• Indonesia ranks lower than its ASEAN counterparts despite its large economy and increasing digitalisation, largely because of its small services sector. The country’s exposure is likely to grow in the coming years.

  • Vietnam despite a low ranking in exposure (11th), experiences the highest frequency of cyberattacks. The lack of comprehensive legislation to deal with data security and privacy means the country is underprepared for cyberattacks.

The role of governments
Cyber security executives currently spend 7 percent of their time on regulatory and compliance, and twice the amount of time on cyber monitoring and operations[7]. A safer and low risk cyber environment can help to redirect their attention to more critical cyber domains. Governments across the region have a range of tools to help organisations better prepare for cyber threats and get their digitalisation projects back on track:

  1. Leading by example

Governments are the fastest growing spenders on security in the region[8]. With critical digital services increasingly central to governments around the region, spending alone is not sufficient. Lawmakers should consider broader governance structures that support any cyber strategy from transformation to compliance to talent recruitment.

  1. Regulatory harmonization

Cybercrimes can originate from any part of the world and are often difficult to investigate and prosecute. Regulatory harmonization between sectors facilitates proactive cyber security strategies that contribute to stronger preparedness across the region, and ultimately lead to greater enforcement of local laws—even in foreign jurisdictions.

  1. Procurement

Government procurement practices have an influence on the broader private sector. By implementing minimum cyber security criteria, there is an opportunity to identify potential flaws in the sourcing process and reduce overall costs of responding to a cyberattack.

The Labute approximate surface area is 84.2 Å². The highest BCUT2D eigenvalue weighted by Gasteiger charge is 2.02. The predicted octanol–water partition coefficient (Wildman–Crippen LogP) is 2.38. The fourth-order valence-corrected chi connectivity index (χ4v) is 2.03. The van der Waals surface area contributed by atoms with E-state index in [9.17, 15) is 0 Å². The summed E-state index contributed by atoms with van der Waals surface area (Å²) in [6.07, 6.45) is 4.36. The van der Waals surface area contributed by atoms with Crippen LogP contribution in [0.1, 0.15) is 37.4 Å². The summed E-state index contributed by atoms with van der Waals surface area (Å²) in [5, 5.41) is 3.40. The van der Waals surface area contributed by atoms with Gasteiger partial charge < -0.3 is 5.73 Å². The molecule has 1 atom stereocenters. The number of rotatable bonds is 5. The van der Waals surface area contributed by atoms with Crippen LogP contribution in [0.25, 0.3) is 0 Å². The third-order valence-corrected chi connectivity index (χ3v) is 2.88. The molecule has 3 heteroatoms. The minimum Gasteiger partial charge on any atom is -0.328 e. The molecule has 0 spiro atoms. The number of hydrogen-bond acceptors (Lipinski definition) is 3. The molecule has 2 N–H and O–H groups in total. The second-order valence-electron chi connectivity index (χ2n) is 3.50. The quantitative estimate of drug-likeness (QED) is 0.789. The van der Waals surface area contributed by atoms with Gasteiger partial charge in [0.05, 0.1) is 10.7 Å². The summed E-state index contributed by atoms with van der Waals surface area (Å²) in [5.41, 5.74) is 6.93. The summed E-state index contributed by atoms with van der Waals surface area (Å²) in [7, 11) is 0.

1. Reporting

Regional variation increases the regulatory burden on businesses operating in the region. Reporting regulation must ensure companies operate under the best standards of data protection without imposing burdensome restrictions on their day-to-day operations.

  1. Developing skills

APAC represents the largest regional skills shortage in the world with 2.6 million fewer workers than required[9]. In comparison the second largest shortage found in Latin America which requires another 600,000 workers. This presents tremendous opportunity to implement specialized cyber security training, both those entering higher education and those retraining or upskilling.
 
Intrinsic security, a must-have for a progressive society
A secure digital economy is a joint responsibility between private and public sectors. For enterprises, 
when applications are now deployed across multiple clouds and accessed from many different devices across various locations, this means that the traditional approach of bolted on security is no longer enough.

“The unprecedented demand for a mobile workforce set against the backdrop of Malaysia’s fast-growing digital economy marks a key turning point for local organizations. In this new paradigm, organizations must make security intrinsic to the enterprise to enable business continuity and success,” said Devan Parinpanayagam, Country Manager, VMware Malaysia. “To this end, VMware is delivering intrinsic security that covers all the critical control points of the modern enterprise, making security more automated, proactive and pervasive. This helps safeguard organizations from threats and disruptions, giving them the confidence to drive their business forward into the digital future.”

Organisations will be able to shrink the attack surface, instead of chasing threats, gaining an advantage over potential attackers by making security intrinsic. This is also in line with VMware’s intrinsic security vision which harnesses VMware technology that resides in the infrastructure stack to deliver security across any app, on any cloud and through any device. With intrinsic security, VMware can reduce the risk to critical applications, sensitive data, and users by shrinking the attack surface across clouds, data centres, end users, and the enterprise edge, allowing organisations to put in place more effective cyber security strategies to support their growth in the region’s fast-expanding digital economy.